The moments of the first visit are deeply etched into my memory. My class was one of the last ones to arrive in the library, where Mr. Kelly was to give a presentation to a large group of us. I sat in the back, angling for a view. I think I expected him to glow.

He didn't glow. He looked like a relatively normal human being. (This was not disappointing so much as it was beguiling. Normal human beings publish in Asimov's? How is that possible?!) He talked about science fiction, about books, about writing. All I remember thinking is: When is he going to tell us the secrets? Writers, I thought, were people who had figured out secret ways to make perfect stories, and that's why they were published and the rest of us weren't.

The real fun began later, though, when I was part of a small group of students chosen to participate in a weekly series of workshops led by Mr. Kelly. In the first, we did some writing about school in the future, and then he asked if we had any questions about writing, science fiction, or anything, really. I was determined to ask some sort of question, but was so excited, so overwhelmed that coming up with one question threatened to fry my already addled mind. After somebody asked a question I considered idiotic, though, I couldn't resist -- I couldn't let this Great Man go home thinking we were all ignoramuses. I thrust my hand into the air. "This might be," I said, "a question nobody else really understands, because it is necessary to read Isaac Asimov's Science Fiction Magazine in order to truly understand it, but if you will permit me, I will ask it anyway." If anyone in the room had previously doubted that I was the biggest nerd in the school, those doubts immediately disappeared.

"Go ahead," Mr. Kelly said, doing his best, I'm sure, to repress a giggle.

"Why," I said, "do you keep publishing stories in the June issue of the magazine?"

He explained that it had begun by chance, but then became a pattern, and now he was stuck with it.

Afterward, I brought him my treasured copy of Dozois's Third and asked if he would be willing to sign it. I told him it contained my favorite story of his, "Solstice". He smiled and wrote with a blue felt-tipped pen: To Matt -- My friend in Plymouth.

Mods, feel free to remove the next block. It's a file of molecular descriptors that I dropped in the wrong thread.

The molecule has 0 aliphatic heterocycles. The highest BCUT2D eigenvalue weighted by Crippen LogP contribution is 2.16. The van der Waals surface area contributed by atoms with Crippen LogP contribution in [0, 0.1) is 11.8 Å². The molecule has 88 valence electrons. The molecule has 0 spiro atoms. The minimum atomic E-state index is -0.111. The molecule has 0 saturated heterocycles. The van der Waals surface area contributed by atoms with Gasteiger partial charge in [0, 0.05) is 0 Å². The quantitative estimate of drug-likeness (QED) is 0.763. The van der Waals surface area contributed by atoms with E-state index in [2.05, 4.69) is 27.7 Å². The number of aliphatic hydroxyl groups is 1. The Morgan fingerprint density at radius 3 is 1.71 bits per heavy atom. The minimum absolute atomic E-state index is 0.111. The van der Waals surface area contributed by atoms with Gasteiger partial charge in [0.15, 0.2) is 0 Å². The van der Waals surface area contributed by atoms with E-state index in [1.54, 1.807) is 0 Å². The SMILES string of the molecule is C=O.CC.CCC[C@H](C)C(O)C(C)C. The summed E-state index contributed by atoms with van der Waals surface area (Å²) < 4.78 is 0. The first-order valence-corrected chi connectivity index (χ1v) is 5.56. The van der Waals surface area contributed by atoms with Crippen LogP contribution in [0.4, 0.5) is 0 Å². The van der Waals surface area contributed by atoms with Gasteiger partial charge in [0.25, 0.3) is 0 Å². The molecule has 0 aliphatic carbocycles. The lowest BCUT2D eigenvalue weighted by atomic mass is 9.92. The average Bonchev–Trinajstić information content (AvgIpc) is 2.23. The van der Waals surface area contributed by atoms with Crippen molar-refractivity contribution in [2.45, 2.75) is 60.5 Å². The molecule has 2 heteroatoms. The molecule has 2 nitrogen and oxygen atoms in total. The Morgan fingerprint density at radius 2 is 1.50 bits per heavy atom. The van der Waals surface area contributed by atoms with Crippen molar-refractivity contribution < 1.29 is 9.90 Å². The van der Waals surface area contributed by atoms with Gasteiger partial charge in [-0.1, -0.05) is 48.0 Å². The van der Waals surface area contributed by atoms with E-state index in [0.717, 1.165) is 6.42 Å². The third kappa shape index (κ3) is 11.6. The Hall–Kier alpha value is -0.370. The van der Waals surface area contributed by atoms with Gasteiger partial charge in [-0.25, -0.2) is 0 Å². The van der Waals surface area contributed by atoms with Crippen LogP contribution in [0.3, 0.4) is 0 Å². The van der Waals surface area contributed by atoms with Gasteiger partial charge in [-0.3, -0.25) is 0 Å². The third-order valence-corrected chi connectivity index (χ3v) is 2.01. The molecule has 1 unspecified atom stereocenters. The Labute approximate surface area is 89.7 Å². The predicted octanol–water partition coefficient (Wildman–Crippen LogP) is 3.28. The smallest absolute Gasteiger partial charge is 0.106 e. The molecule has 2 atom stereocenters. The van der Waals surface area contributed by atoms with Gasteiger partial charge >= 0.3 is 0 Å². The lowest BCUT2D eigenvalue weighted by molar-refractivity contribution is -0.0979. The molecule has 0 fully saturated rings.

The workshops were the highlight of my life that year, and I wrote thousands of words of stories for them. On the last day, Mr. Kelly gave me his home address and told me to send him things when I wrote them. I don't think he quite knew what he was offering. Over the years, he received hundreds of pages of letters and stories printed by a dot-matrix printer on track-feed paper, all of it amounting to what is, I expect, a better blackmail file than the FBI could ever assemble for me. I treasured his letters to me more than any other object. He made suggestions about my stories, told me about books to read, and let me know what he was working on. He gave me various details about a story that eventually he told me he'd decided to call "Mr. Boy".

"Solstice" appeared in the June 1985 issue of Asimov's. "Mr. Boy" was the cover story of the June 1990 issue. They remain stories I return to with pure and utter joy.

My literary tastes broadened in high school, and my experience of life and the world became much different from what it had been when I first met Jim Kelly (yes, eventually I was able to bring myself to call him "Jim", as he told me to, but it was tough). We continued corresponding long after "Mr. Boy" was published, and I continued reading SF, though with occasional breaks for other things. Jim gave me my best high school graduation present, in fact: a copy of The Norton Book of Science Fiction signed by all the contributors who had been at the Sycamore Hill conference that year (Bruce Sterling included his email address, but I'd never seen one before and thought it was some sort of strange code for how to hack into a government mainframe).

Jim is one of the most generous and thoughtful people I've ever been lucky enough to have as a friend, and the story I have told here is, I know, not unique. He has been a mentor to entire generations of science fiction writers and fans. This was particularly valuable in the days before the Internet, when connectivity was difficult for those of us who lived away from major metropolitan centers. I was a kid besotted with Asimov's and science fiction in general, and having someone like Jim as a friend during those years deeply affected the adult I grew to be, and nothing I could say or do for him would be an adequate thank you.